Not far from the bustle of Shanghai’s main railway station there’s a co-working space dedicated to the hustle of tech entrepreneurs. Called Yu-Link, it occupies a sizable corner of the fifth floor of an anonymous-looking office building. It’s targeted mostly at foreigners creating startups, says Ben Apple (pictured below), Yu-Link’s managing director.
Aside from desk space and office cubicles, the co-working space organizes and promotes events that the team thinks will be helpful to its members and Shanghai’s startup ecosystem. Last week there was an event about using WeChat, the messaging app that’s ubiquitous in China, for business marketing purposes.
Apple explains that WeChat is instrumental to the co-working company. Not only is the app used to network with people in the industry and promote offline events, but it’s also a major channel for bringing in new members to the space.
Yu-Link currently has a mix of local and overseas tech businesses buying up the space.
Apple admits that the location – far away from the hipster cafe areas around Xintiandi – is not a prime spot for creative-industry expats in the city, but it allows the space to be more affordable. And that, he adds, is a part of the appeal of starting up in mainland China rather than in Hong Kong or other Asian hubs like Singapore: “It’s more affordable to startup in Shanghai, and getting a smart team of people is cheaper too.”
Serving both local and overseas techies, Apple says that it faces cultural differences in the way people work. Chinese entrepreneurs typically prefer more privacy for their founders and therefore want an enclosed cubicle, while residents from other nations welcome the interactions that come from the open-plan desks.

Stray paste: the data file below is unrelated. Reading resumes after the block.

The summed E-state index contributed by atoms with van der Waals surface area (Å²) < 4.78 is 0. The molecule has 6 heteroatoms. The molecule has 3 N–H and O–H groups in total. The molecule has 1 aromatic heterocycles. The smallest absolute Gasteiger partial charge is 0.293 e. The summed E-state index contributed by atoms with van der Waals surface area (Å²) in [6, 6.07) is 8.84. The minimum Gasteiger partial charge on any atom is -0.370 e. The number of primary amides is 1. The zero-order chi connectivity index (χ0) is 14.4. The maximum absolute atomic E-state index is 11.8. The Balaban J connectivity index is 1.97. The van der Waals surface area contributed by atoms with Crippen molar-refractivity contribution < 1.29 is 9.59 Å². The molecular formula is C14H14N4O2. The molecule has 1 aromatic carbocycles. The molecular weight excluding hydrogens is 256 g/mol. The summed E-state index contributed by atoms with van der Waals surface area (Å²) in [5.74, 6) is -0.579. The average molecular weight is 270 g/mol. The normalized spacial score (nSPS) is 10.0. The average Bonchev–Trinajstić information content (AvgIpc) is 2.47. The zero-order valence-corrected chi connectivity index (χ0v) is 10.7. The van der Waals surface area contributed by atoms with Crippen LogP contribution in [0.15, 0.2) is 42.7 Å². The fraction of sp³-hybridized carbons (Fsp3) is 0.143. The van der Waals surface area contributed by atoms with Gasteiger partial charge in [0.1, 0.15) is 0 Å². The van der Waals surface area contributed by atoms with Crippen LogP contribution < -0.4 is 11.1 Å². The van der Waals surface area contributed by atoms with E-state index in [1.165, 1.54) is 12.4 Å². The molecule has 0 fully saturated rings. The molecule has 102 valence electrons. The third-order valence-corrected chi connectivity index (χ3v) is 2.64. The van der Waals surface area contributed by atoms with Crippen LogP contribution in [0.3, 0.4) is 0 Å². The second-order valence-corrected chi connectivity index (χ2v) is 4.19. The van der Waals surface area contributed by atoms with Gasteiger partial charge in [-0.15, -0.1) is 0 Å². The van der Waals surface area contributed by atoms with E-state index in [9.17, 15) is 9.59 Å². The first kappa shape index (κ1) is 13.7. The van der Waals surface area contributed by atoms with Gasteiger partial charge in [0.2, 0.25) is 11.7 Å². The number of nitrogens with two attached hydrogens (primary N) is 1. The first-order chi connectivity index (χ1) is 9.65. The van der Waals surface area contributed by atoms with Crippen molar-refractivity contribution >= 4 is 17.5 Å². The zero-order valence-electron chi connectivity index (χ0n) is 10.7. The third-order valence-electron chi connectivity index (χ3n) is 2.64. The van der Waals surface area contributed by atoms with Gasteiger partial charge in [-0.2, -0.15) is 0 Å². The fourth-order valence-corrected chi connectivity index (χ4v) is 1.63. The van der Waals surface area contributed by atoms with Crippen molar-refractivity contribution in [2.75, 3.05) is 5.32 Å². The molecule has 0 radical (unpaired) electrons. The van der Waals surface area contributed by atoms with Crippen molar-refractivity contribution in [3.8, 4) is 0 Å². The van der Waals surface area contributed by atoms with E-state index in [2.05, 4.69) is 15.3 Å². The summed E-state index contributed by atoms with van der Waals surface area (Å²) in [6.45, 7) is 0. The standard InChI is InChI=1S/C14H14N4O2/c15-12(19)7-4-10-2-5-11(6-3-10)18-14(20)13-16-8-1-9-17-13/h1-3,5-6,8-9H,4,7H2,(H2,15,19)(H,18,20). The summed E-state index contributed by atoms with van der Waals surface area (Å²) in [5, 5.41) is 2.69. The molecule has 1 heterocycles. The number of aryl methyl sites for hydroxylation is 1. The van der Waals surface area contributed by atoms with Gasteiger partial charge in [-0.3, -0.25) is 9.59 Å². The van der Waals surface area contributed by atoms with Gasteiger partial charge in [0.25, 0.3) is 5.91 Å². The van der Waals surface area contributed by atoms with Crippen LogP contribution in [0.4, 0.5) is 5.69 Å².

Red tape hurdles
The main value-add that Yu-Link brings to foreign entrepreneurs, says Apple, is that it can help cut through the red tape that faces a new business – especially one run by non-Chinese nationals. Yu-Link offers a package that bundles a rented desk for a year with a ‘wholly owned foreign enterprise’ (WOFE) license for RMB 20,000 (US$3,200) that it can help a new business get through the right channels legally. “We help navigate the red tape, guide them through the process, so they can focus on their business,” Apple adds.
A cheaper option is to rent a single desk for a year for RMB 9,000 (US$1,450).
The two Chinese partners behind Yu-Link have government contacts that could benefit certain kinds of startups – for example a clean tech business could access government subsidies they would otherwise have missed, or a returning Chinese national could qualify for a RMB 1 million (US$160,000) grant when establishing a startup.
Yu-Link is looking to specialize in medical devices startups, which is an area of interest of the firm’s Chinese partners as well as an under-served segment in the country. Apple explains that the space is looking to start an incubator program in that niche, which could pull in a mix of Chinese and overseas startups keen to disrupt the medical hardware market. It could prove useful, he says, for US startups wanting to crack the Chinese market with medical devices not yet available here.
The other main co-working space in Shanghai is People Squared, which is home to the Chinaccelerator crew. Other places, like the charming LOHAUS or the funky BundSpace are aimed at shorter-term spaces or hosting events.
Yu-Link is at floor 5A, 638 Hengfeng Road, Shanghai. The nearest subway is Shanghai Railway station on lines 1, 3, and 4.